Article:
Foster Swift Labor & Employment Law News E-blast
May 11, 2021
Michigan will resume allowing all in-person work on May 24 after hitting the threshold of 55 percent of residents age 16 or older with at least one dose of a COVID-19 vaccine, the governor's office said Monday.
The threshold of reopening in-person work two weeks after the 55 percent milestone was set in Gov. Gretchen Whitmer's "MI Vacc to Normal" plan. That will clear the way for office work that has been ordered to be done remotely to resume in person.
Other milestones yet to be reached include capacity increases at sports stadiums, banquet halls, restaurants and other public-facing businesses at 60 percent, 65 percent and 70 percent of adults vaccinated.
All COVID-related restrictions, including mask orders, would be lifted at 70 percent under the governor's plan.
"I am excited that 55% of Michiganders have gotten their first dose of the COVID-19 vaccine because it puts us one step closer to getting Vacc to Normal," Whitmer said in a statement. "Everyone is eligible to get their safe, effective shots, and it's on all of us to get vaccinated as soon as possible to protect ourselves, our families, and our communities."
Under workplace safety rules from the Michigan Occupational Safety and Health Administration (MIOSHA), businesses have had to make an economic or technical case in a written policy that certain work can only be performed in-person inside office settings.
MIOSHA's emergency rules, which include guidelines on social-distancing and mask-wearing in workplaces, were extended by six months on April 13. The other workplace COVID-related rules will remain in place after May 24, said Sean Egan, COVID-19 workplace safety director at MIOSHA.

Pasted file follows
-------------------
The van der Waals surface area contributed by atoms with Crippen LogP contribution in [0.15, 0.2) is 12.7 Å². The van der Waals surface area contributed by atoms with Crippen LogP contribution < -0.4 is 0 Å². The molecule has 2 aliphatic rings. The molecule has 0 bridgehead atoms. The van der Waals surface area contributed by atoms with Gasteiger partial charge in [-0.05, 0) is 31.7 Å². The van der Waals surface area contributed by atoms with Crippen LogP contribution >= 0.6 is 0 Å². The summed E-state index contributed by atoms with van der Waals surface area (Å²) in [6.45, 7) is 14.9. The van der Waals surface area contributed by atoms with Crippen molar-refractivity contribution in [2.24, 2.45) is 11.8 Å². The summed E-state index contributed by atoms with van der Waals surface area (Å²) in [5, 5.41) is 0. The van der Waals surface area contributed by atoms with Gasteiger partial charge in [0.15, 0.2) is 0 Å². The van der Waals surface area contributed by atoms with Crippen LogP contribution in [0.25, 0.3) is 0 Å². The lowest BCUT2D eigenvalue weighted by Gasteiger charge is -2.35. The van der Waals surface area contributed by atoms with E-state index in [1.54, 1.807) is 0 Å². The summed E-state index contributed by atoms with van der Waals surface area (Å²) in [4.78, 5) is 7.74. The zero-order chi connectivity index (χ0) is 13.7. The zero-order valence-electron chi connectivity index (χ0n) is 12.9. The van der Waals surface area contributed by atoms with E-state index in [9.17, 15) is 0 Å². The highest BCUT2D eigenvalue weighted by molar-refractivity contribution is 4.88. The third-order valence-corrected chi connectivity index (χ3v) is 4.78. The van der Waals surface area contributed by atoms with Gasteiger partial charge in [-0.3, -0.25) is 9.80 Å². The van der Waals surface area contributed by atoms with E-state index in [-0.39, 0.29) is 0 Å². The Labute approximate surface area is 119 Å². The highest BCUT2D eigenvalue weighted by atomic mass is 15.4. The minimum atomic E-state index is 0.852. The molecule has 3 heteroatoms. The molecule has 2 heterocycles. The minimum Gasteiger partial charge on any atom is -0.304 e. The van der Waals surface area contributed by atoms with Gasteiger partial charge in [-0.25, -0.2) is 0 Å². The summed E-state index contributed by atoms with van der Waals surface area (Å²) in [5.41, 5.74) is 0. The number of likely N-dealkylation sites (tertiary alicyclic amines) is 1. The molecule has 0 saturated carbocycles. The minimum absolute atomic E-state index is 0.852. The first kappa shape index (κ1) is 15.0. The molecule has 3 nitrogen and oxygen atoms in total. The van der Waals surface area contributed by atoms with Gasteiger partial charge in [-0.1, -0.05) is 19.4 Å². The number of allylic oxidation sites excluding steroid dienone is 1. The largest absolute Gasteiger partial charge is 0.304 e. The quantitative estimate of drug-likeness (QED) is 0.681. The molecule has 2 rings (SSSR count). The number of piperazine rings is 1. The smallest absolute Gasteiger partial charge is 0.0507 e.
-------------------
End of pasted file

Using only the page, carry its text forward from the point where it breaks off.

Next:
On May 24, "MIOSHA anticipates removing the requirement that employers create a 'policy prohibiting in-person work for employees to the extent that their work activities can feasibly be completed remotely,'" Egan said in a statement.
MIOSHA has proposed making certain COVID-related rules permanent under the state's administrative laws that empower the agency to set standards for workplace safety. MIOSHA's rulemaking is flexible in that the agency has the ability to modify or rescind all or parts of each rule set to best protect Michigan workers as the pandemic moves closer to ending.
About 4.46 million residents age 16 or older in Michigan have received at least one dose of a vaccine, according to the Michigan Department of Health and Human Services. Another 402,755 residents will have to receive at least one vaccine shot for the state to surpass the 60 percent vaccinated level.
Under Whitmer's reopening plan, conference centers and banquet halls would be able to increase indoor capacity to 25 percent of their fire code capacity two weeks after Michigan surpasses the 60 percent vaccinated mark; those facilities are currently limited to 25 people for indoor events and conferences under a MDHHS public health order.
Sports stadiums also could increase to 25 percent capacity. Comerica Park is restricted to 8,000 fans for a Tigers game. At 25 percent capacity, the stadium could accommodate 2,270 more for a total of 10,270 fans.
The 60 percent vaccination threshold also would let gyms increase their capacity from 30 percent to 50 percent and end the 11 p.m. curfew that forces restaurants and bars to close early.
At the 65 percent threshold, all indoor capacity limits would be lifted and the 15-person, three-family limit on indoor residential gatherings would be eliminated, according to the governor's reopening plan.
To get to 65 percent, 809,692 more residents will have to get vaccinated.
An additional 1.2 million vaccinations are needed to reach the 70 percent mark, or 5.67 million adults total, to surpass the 70 percent mark, which medical experts say is necessary to achieve herd immunity.
If you have further questions about getting back to in-person work, contact a Foster Swift employment law attorney.